Artist Paul Hobbs has produced a series of thirteen ‘icons’ honoring Unknown Martyrs: ordinary Christians who have been persecuted for their faith.
Gathered into a booklet with reproductions and descriptions of each icon, the series is powerful and deeply moving. Here’s just a sample, the first icon of Saint Mehdi from Iran. Church pastor Mehdi Dibaj was in prison in Iran for nine years from 1984 to 1993 on charges of apostasy—a crime carrying the death penalty under Iran’s Sharia law. For two years of his imprisonment he was held in solitary confinement in an unlit cell measuring three feet by three feet. He was released after much international pressure in January 1994, but then abducted shortly afterwards. In July his body was found with stab wounds in a park in Tehran. He was aged 60.
At his 1993 trial he gave an eloquent and respectful written defence of his conversion to Christianity, which included the words, ‘He (Christ) has asked me to deny myself and be His fully surrendered follower, and not to fear people even if they kill my body, but rather rely on the creator of life who has crowned me with the crown of mercy and compassion’.
He is shown holding the Bible, to symbolise his faith and his leadership role as teacher and pastor. The panel has been violently stabbed to reflect the manner of his death.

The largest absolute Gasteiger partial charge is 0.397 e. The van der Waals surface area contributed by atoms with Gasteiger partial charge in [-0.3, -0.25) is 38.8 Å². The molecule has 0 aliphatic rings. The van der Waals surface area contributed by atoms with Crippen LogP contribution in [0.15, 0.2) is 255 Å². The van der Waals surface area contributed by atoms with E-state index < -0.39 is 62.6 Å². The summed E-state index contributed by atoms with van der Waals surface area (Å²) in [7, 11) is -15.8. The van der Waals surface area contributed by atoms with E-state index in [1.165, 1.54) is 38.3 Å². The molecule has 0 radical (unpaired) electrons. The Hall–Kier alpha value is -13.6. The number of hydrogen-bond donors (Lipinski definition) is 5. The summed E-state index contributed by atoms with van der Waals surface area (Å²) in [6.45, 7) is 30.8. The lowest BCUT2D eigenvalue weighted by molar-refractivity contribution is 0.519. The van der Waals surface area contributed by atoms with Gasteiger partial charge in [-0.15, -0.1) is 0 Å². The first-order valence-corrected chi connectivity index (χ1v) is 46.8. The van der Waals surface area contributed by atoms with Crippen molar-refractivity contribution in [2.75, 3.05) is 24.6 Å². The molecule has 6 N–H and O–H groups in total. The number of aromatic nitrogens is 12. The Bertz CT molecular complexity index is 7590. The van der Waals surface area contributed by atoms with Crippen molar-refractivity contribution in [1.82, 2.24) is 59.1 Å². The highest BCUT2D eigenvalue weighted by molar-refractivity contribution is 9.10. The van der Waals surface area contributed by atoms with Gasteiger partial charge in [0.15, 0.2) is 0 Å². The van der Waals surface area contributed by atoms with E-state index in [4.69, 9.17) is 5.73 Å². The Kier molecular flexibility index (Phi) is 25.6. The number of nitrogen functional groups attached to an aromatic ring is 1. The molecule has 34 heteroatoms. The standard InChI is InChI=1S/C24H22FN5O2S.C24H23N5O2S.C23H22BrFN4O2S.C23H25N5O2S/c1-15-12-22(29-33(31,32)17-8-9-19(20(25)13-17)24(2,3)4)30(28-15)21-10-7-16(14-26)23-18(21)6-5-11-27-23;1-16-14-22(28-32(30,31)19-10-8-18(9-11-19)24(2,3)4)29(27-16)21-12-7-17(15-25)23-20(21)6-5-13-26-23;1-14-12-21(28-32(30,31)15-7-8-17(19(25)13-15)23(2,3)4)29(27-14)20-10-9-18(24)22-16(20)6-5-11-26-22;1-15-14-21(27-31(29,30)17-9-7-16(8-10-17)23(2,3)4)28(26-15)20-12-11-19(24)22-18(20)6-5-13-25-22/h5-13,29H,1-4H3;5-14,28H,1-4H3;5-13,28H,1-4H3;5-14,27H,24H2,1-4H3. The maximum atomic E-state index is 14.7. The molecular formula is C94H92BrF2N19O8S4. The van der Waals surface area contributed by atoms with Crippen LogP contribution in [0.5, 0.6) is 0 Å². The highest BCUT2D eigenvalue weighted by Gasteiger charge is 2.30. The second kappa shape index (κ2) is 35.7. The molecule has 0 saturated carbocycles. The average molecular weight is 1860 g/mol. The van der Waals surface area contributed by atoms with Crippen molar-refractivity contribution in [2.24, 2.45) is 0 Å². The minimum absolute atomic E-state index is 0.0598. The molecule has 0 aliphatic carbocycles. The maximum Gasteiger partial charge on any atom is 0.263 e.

In the Iranian flag green symbolises growth, happiness and unity, white stands for freedom, and red for martyrdom. The motif is composed of a symmetrical form of the Arabic letters for ‘Allah’(God) and overlapping parts of the phrase ‘There is no God except Allah.’ The tulip shape itself represents patriotism and self-sacrifice, and stands for those who have died for Iran. It refers to a legend that red tulips grow from the blood of martyrs. The fringe pattern on the borders of the stripes is a stylised script repeating the phrase ‘Allah is the greatest’ 11 times.
Paul Hobbs’s booklet Unknown Martyrs is available on his website: www.arthobbs.com. The cost is £10.00 (or 5 copies for £40.00) plus postage outside the UK.
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